Edgemere, Steven Riel’s second full-length collection, was published in August 2021.
Shapeshifting abounds in Steven Riel’s latest collection, as this pro-feminist gay poet marshals a parade of female personas that includes Senator Elizabeth Dole, Joan of Arc, and The Supremes. Riel’s poems zigzag across liminal spaces not just between male/female and human/inhuman, but between those fallen from AIDS and survivors who grieve them.
Praise for the Book
“Steven Riel’s Edgemere is gorgeous, heartbreaking, and witty—often at the same time. With exquisite precision and extraordinary musicality, Riel traces the shimmering, fragile webs of love, experience, and culture that connect us to one another. From the inner life of bullied “sissy boys” to the ravages of AIDS to inimitable pop culture reveries such as “In Search of Della Street,” Riel’s language creates a poetic space in which the individual, sometimes idiosyncratic perspectives he explores open into vistas on what it means to be human.” — Joy Ladin, author of The Future is Trying to Tell Us Something
“Riel’s poetry invites us to time travel back to TV shows, the civil rights movement, Reagan-era politics, the impact of the AIDS pandemic, and the losses that ensued, including his own brother. These touching and evocative poems are elegies, but also, odes, celebrations of sexuality, gender, and pop culture along the journey of becoming.” — Richard Blanco, Presidential Inaugural Poet, author of How to Love a Country
“In Steven Riel’s collection Edgemere, glamor is swirled with, and deepened by, melancholy, and the comfortably domesticated is juxtaposed with the awkwardly outcast. We are shown a world bubbling with pop culture and punctured by loss. Riel finds meaning and metaphor in Lost in Space, Perry Mason, and interestingly Rosemary’s Baby when he says, ‘I want to go back to ask:/ do we lose every shred of innocence/ once we discern: that evil might smirk/ in each & every corner?’ Even an air freshener ad teaches a fifth-grade sissy it might be ‘better to pretend I’m/ the high-heeled mom in the commercial/ protecting her split-level family—/ the Glade Lady who shields what she can.’” — Michael Montlack, author of Daddy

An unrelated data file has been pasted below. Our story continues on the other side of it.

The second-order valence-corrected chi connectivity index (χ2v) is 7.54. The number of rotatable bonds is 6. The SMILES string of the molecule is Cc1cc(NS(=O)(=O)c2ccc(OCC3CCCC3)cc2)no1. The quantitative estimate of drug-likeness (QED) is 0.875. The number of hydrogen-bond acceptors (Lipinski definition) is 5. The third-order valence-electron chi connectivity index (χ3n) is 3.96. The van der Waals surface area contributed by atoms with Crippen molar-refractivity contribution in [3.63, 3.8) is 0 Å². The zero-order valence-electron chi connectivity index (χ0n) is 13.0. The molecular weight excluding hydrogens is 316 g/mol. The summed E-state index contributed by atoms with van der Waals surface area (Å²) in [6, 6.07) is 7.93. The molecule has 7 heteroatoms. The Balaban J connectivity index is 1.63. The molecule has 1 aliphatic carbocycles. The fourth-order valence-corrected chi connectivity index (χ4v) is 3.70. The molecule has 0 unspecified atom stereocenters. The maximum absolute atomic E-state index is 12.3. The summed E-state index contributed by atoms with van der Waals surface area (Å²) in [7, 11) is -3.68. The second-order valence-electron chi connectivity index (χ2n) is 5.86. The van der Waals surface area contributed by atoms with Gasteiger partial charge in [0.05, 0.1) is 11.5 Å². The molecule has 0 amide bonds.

“There’s high-color atmosphere in Natick poet Steven Riel’s latest poetry collection Edgemere... His lines and images rainbow off the page, bright, sharp, self-aware, and searching. Though that does not mean they are without their own wry darkness.” — Nina MacLaughlin, Boston Sunday Globe
“No matter how far any of us get from our childhood torments, or from the first deaths from AIDS, the pain never quits calling us back. Even humor can only partially assuage the sting. But for a poet like Steven Riel, the past can bring to life how memory may be a window to a new life… His poems teeter on the edge of playfulness and dread… His spare but musical language and deft shift in syntax can be riveting… Riel’s poems ride the emotional rollercoaster of love and loss in a way that feels a lot like what it means to be alive.” — Bruce Spang, The Gay & Lesbian Review
“Riel draws you in with his compelling portraits in verse and then makes it a double-whammy with his intimate personal revelations. The secret ingredient of Edgemere is its voice…: it’s uncannily the same as when Riel reads his work out loud.” — Felice Picano, author of Like People in History